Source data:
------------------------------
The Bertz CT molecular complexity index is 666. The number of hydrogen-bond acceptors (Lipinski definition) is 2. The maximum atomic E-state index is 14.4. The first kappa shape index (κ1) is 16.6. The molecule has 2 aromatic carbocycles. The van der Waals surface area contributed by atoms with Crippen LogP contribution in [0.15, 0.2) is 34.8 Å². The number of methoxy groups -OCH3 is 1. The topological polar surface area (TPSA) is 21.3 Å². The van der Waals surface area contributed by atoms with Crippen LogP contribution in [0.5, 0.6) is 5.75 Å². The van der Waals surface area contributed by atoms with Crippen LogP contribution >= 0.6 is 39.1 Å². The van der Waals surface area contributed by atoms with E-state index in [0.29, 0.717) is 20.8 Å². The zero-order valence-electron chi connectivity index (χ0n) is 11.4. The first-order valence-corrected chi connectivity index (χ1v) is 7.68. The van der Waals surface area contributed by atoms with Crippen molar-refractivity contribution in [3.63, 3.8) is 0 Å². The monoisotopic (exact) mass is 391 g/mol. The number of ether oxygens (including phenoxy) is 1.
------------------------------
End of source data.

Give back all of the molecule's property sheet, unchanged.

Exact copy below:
The Bertz CT molecular complexity index is 666. The number of hydrogen-bond acceptors (Lipinski definition) is 2. The maximum atomic E-state index is 14.4. The first kappa shape index (κ1) is 16.6. The molecule has 2 aromatic carbocycles. The van der Waals surface area contributed by atoms with Crippen LogP contribution in [0.15, 0.2) is 34.8 Å². The number of methoxy groups -OCH3 is 1. The topological polar surface area (TPSA) is 21.3 Å². The van der Waals surface area contributed by atoms with Crippen LogP contribution in [0.5, 0.6) is 5.75 Å². The van der Waals surface area contributed by atoms with Crippen LogP contribution >= 0.6 is 39.1 Å². The van der Waals surface area contributed by atoms with E-state index in [0.29, 0.717) is 20.8 Å². The zero-order valence-electron chi connectivity index (χ0n) is 11.4. The first-order valence-corrected chi connectivity index (χ1v) is 7.68. The van der Waals surface area contributed by atoms with Crippen molar-refractivity contribution in [3.63, 3.8) is 0 Å². The monoisotopic (exact) mass is 391 g/mol. The number of ether oxygens (including phenoxy) is 1.